Reviewing Stone Foxes’ new, self titled debut is not a simple task. Based on the name and the group photo, I assume that they are a bunch of uppity Whitesnake wannabes who will only make it big if they cover a song by The Sweet. But then I hear their music. Certainly, lead singer Shannon Koehler could excel at mid-eighties faux-blues, but the band behind him is firmly entrenched in the early seventies. Koehler’s voice is young and crisp, and it’s shocking to hear how much bottom he can bring, when the song calls for it. Unlike other modern bluesrockers like The Black Keys, Stone Foxes show remarkable range. They go from the slow, bluesy “Sweep a Road” and their cover of “Spoonful,” to country (“Mercury”), and inject the garage/psychedelic sound of the sixties without adding noodley jams that are the trademark of bands like Black Mountain. (In fact, the longer songs on the record are also the weakest songs on the record.) And then there’s “Beneath Mt. Sinai,” which would be my choice for a single: It’s got the singalong blues growl of the best stuff on the first Jet album, but without the pop production. It’s easy to imagine the Allmans, Steppenwolf or Moby Grape doing the same song in the studio: Muscular, moving, and the kind of guitarwork that’s guaranteed to make college boys fall on their backs and strum the air with wild abandon.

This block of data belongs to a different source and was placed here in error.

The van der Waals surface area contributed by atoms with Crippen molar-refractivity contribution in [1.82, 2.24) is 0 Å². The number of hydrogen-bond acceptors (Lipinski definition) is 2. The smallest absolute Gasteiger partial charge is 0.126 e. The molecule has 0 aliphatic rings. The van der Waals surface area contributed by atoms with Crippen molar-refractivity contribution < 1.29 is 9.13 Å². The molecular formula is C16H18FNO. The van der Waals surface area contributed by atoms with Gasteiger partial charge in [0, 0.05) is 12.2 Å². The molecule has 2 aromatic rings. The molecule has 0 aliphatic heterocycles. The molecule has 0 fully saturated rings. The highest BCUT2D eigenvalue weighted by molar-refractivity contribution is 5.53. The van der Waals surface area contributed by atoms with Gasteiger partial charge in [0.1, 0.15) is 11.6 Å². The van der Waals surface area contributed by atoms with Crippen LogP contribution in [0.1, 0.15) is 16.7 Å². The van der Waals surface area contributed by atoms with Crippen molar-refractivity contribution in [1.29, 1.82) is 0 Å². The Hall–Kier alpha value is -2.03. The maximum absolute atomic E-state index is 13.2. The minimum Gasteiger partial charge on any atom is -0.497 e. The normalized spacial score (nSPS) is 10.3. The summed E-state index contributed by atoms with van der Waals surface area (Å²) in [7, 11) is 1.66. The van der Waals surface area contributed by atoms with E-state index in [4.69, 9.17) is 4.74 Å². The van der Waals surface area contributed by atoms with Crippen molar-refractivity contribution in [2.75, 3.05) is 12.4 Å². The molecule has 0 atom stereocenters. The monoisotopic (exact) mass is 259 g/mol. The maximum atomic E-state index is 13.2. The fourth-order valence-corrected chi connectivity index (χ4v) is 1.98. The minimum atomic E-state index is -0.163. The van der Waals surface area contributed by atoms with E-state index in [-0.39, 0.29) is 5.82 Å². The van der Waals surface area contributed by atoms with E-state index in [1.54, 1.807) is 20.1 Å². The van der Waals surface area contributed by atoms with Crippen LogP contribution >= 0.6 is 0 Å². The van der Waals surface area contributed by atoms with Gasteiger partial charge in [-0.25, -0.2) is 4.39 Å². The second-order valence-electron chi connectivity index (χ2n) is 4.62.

Stone Foxes have a tight, bluesrock sound that recalls Aerosmith’s first record, a sound not often emulated by bands of today. If these guys don’t break big, I don’t know what will.